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Reviewed by:
  • Historical Destiny and National Socialism in Heidegger's 'Being and Time.'
  • Robert C. Scharff
Johannes Fritsche , Historical Destiny and National Socialism in Heidegger's 'Being and Time.'Berkeley: University of California Press, 1999. Pp. 356 + xix. Cloth, $60.00.

Focusing on the relatively neglected fifth chapter of Being and Time's Division Two (BT, Sections 72-77), Fritsche argues that BT is an essentially political work. Even Victor Farías, although he talks of "shared attitudes" and "implicit direction," settles for the conclusion that "in no sense can we read National Socialism into Being and Time, but we can identify philosophical beliefs that foreshadow Heidegger's later conviction."(Victor Farías, Heidegger and Nazism, trans. Paul Burrell and Gabriel R. Ricci [Philadelphia: Temple University Press, 1989], 60.) Fritsche, however, evidently intends to out-Farías Farías. For him, BT just is "a brilliant summary of the politics of the revolutionary Right" (xii; cf., xv, 216).

Following Tom Rockmore, Fritsche insists that by grounding ontological inquiry in a distinction between authentic and inauthentic existence, Heidegger is "committed" to "a political understanding of human being" that "culminates" in the analysis of authentic historicity in Section 74 (29). According to Fritsche, BT proceeds, "in conventional metaphysical fashion," to work out a "hierarchical" presentation of the structures and activities of our existence as a "drama in three acts." The first act is Heidegger's analysis of the conflicted, inauthentic, "downward plunging" condition of everyday life. In act two, there arises out of this condition a "crisis" (of conscience) that calls for a "dramatic solution." The third act "consists in authentic Dasein stepping out of the world in which it has been living as ordinary Dasein, turning back to this world, and canceling it . . . in order to rerealize the past" (x, 29-30).

Fritsche plays BT off primarily against three sources, Richard Wolin's Politics of Being (1990), articles by Peg Birmingham (1991), and Charles Guignon (1992), in order to distance BT from "decisionist," "anarchist," and "politically neutral" interpretations, respectively. Like this selection of foils, Fritsche's comparison of texts often seems merely convenient. In general, if two people use the same term, they probably mean the same thing; and key concepts are typically assumed to have uniform definitions. Hence, if Scheler speaks of a hierarchy of values and Hitler, of a hierarchy of races, they must be employing "the same logic" (108-9). And because vorlaufen [anticipating/running ahead] was the term used by right wing German authors to mythologize the gallant but foolish young "heroes of Langemarck" who "stepped out of their trenches, into the open," and "ran toward" French lines, one should also employ this image a "methodological ideal type to interpret Heidegger's concept of resoluteness" (3, 196, 233). Finally, Fritsche makes no systematic distinction between what an author has once said and what either we or the author might later make of it. Hence, if Heidegger says in 1933 that he is drawing on BT for political purposes, he must have had these purposes in mind when writing it ten years earlier (216ff.). And obviously, choosing "Volksgemeinschaft" to talk of community in BT's Section 74 already unmistakably reveals "Heidegger's option for National Socialism" (217-18).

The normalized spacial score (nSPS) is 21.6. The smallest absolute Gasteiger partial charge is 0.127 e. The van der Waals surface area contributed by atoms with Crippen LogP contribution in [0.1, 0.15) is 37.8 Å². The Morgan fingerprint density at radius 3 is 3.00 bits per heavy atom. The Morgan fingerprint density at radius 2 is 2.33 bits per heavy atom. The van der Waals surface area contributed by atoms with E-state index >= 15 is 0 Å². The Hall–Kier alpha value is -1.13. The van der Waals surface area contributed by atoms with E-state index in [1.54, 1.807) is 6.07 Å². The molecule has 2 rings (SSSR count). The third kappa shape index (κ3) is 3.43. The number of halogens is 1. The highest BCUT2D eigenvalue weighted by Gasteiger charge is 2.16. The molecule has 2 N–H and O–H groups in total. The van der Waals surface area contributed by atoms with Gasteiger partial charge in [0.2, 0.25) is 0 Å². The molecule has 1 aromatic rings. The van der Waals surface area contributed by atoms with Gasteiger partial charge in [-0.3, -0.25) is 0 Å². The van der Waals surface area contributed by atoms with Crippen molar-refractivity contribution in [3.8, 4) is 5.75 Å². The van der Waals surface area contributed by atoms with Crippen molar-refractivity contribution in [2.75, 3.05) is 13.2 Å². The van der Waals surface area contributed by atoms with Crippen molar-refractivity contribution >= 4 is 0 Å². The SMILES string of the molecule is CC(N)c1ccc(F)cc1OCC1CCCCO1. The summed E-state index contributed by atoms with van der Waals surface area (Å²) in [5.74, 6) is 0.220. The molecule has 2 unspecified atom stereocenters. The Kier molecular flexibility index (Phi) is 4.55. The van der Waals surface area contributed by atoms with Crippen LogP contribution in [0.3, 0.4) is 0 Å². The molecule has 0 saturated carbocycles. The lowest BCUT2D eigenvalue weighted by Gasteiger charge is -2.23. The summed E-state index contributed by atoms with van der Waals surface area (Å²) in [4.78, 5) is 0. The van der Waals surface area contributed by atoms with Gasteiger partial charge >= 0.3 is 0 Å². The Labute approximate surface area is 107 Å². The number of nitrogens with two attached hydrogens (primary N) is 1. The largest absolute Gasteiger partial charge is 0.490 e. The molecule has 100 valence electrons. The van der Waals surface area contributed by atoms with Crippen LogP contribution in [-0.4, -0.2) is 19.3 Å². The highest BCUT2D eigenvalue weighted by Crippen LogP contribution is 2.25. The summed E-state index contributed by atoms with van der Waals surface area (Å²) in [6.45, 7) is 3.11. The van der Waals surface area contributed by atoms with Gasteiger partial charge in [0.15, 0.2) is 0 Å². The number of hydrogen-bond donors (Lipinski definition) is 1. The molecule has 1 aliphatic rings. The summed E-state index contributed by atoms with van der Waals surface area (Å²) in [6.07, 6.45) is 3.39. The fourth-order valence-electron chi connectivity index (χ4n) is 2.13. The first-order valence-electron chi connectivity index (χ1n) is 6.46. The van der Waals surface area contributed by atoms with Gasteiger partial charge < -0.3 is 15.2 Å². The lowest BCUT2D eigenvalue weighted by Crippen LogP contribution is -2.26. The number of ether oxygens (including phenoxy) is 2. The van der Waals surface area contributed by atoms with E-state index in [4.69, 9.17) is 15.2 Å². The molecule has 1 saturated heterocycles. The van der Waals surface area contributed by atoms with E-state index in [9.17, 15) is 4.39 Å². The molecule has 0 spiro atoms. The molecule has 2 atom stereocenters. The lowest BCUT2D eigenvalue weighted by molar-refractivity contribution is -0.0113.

One need carry no brief for an apolitical Heidegger to see that Fritsche's reading is problematic on several levels. Heidegger's own account of BT's purpose and method is ignored rather than challenged. Numerous Heideggerian notions are construed, without [End Page 455] argument, as "really" being just right-wing political or "conventional metaphysical" usage. Moreover, categories of Left and Right are sometimes handled so loosely that, for example, Scheler writing in 1913, Heidegger writing in 1921-24, and Hitler in Mein Kampf, all must "belong" to the revolutionary Right, because they all privilege traditional Gemeinschaft over modern Gesellschaft. By the same reasoning, Heidegger's concept of historicity is "identical" to Scheler's and Hitler's. This has to be right because "Heidegger's text is just too excellent a summary of the revolutionary rightist notion to be the result of a somnambulistic thinking" (136). Fritsche's handling of technical terminology, when not outright political, often seems poorly...

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Additional Information

ISSN
1538-4586
Print ISSN
0022-5053
Pages
pp. 455-456
Launched on MUSE
2005-02-24
Open Access
No
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